A few days later, I made corn on the cob for dinner. He took one bite and flipped. "Mom, Mom, I have a loose tooth. You have to only give me soft food!" Then the panic started: is it going to hurt? is it going to bleed? are you going to have to pull it? Drama, drama, drama.

As the week wore on, I would catch him playing with it with his tongue as kids do, but he never said anything about it again.

We were driving home from a little nature hike - on a deserted country road - and all of a sudden he yelled from the backseat, "Mom, my tooth just fell out and it landed in my lap." That was it.

We called Daddy and Mama G to share the exciting news. When we arrived at Mama G's, she handed him a dollar bill "in case the tooth fairy forgets you." Thanks for the vote of confidence, Mom.

We then went to the store to find the perfect container in which he would put his tooth for presentation to the tooth fairy. Whatever happened to the envelope - tooth in, tooth out money in, money out - of my childhood? No, my son wants a treasure chest or something. We couldn't find anything small enough, so he settled for an organza bag used for party favors at baby showers.

The tooth fairy left $5. I think I got a quarter when I was a kid. I hear the tooth fairy gives a lot more for the first tooth these days, and the gift is smaller for subsequent teeth. My son didn't even notice; he was delighted to find that the tooth fairy had in fact come. He checked under his pillow, took the money and stuffed it into his piggy bank, and then came to tell me the tooth fairy did not forget him and she left him a dollar.

It was surprisingly emotional for me. My baby clearly is not a baby anymore. Before I know it I will be dealing with body odor and pubic hair. Eek!!

Wednesday, January 7, 2009

Whatever happened to common courtesy?

Is it just me? It seems that people have stopped using the basic common courtesies we all learned as children. I'm talking the basics, like saying thank you to someone who does something for you that they didn't have to do. I'm talking about saying excuse me if you step in front of someone. I'm talking about speaking to people - no matter their age - in a respectful manner. What happened? Where did it all go?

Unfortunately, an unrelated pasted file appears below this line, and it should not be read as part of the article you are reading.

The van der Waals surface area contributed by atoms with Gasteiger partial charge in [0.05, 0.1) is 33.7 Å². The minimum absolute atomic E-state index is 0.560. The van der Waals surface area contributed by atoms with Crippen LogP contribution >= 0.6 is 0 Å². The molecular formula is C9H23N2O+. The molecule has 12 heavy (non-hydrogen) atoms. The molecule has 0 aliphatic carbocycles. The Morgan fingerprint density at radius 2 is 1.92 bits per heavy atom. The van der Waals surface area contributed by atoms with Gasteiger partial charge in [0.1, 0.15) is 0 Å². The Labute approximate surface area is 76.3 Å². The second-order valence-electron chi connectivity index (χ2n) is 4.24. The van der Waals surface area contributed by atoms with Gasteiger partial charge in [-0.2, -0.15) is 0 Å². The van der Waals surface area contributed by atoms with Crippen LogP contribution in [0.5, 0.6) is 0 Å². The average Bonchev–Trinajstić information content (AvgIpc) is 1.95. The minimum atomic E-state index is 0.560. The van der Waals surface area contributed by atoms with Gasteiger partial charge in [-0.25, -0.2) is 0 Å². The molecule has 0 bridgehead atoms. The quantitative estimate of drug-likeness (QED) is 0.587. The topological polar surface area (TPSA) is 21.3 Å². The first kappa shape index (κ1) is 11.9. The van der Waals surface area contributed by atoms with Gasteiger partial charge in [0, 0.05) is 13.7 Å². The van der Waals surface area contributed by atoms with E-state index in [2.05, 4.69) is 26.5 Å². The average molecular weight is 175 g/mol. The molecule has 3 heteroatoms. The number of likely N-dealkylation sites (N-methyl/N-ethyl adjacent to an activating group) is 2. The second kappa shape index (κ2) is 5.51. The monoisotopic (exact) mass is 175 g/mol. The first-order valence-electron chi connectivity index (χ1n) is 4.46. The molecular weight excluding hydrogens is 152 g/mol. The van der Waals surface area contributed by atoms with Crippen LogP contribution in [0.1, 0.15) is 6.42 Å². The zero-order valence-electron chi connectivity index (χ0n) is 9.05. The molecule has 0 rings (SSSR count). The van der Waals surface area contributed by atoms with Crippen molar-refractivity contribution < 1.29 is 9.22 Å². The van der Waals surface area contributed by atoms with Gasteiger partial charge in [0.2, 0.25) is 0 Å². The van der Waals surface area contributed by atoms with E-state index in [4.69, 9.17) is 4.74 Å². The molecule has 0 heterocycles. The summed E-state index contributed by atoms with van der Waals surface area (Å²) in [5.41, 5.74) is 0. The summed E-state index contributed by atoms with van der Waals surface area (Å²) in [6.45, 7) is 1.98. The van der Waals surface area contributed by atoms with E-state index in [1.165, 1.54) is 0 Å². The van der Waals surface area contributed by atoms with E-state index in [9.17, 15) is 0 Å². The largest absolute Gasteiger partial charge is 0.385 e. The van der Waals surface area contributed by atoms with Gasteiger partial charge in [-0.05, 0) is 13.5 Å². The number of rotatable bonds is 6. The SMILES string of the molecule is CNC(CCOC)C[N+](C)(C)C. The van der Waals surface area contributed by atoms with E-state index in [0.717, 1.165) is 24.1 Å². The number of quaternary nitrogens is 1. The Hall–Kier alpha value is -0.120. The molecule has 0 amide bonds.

In the past month or so, I have written letters of recommendation for two of my son's former teachers as they search for new teaching positions, and neither one even said thank you. I don't expect a parade, but is it too much to expect a simple "thanks"? One of the teachers in particular irked me because I have not seen nor heard from her for more than 6 months, my son doesn't even go to her school anymore, and she tracked me down to ask me for a glowing recommendation, and she didn't even have the courtesy to acknowledge receiving it, much less thank me for writing it. Am I being ridiculous?

I was walking through an automatic doorway yesterday and this woman decided to try to go through at the same time as me. She practically body slammed me on her way past me, and when I turned to say "excuse me" she didn't even pause or look back and instead kept barreling through to the store. Isn't it common courtesy to say excuse me when you bump into someone? I say even when I don't think it's my fault, because maybe it is my fault and I don't want to be rude.

And don't even get me started on customer service!! The phrase "customer service" has morphed into an oxymoron.

Kids today - mine included when they think I'm not paying attention - no longer "ask" for things. They issue orders. "I want more milk." "Buy that for me." When mine do it, I stare at them, and they just keep barking orders at me, and I carry on with my business. Sweetie will bark and bark and bark until he finally gets the hint and asks me nicely, but it takes him a long time to figure it out. And the tones of voice that kids use!! Sometimes Sweetie speaks to me in a tone that I never would have dreamed of using with my mother, even when I was a pukey teenager. It astounds me how often I have to say to him, "If I were you, I would think about the voice I am using with my mother and maybe start over." Just tonight, after I told Stinker to "put your shoes on, please, it's time to go" my THREE YEAR OLD said "whatever" and walked away from me. Are you kidding me??

And kids are so bossy and disrespectful with each other. I'm not talking about siblings necessarily, because I recognize that you sometimes reveal your ugliest self with the people who are closest to you. I'm talking about kids who are supposed to be "friends" yet they speak to each other in a voice that suggests they can't stand each other. When did it become "cool" to be a jackass in elementary school?? I always believed the jackass factor didn't kick in until middle school, after kids have at least had a chance to navigate through school for a couple of years. As an example, a boy in Sweetie's FIRST GRADE class told Sweetie very matter of factly that he is a baby. Why? Because he was cold, so he put his arms around me and said "hug me to help me get warm." We're talking 6 years old, not 14!! WTF?? And when I said to the boy, "you know, it's not very nice to call people names" he said - swear to God - "so?"

I don't profess to be the best mother in the world, but by God my kids will learn their manners and they will learn to be respectful, especially of adults. It's a work in progress for sure, and we have a long way to go with our table manners, but at least they usually say please and thank you - especially to people other than me - and disrespect is simply not tolerated in my house.

It's sad enough that kids aren't learning common courtesies, but it's really sad when they don't learn them because their parents don't even utilize them. What has happened to the world?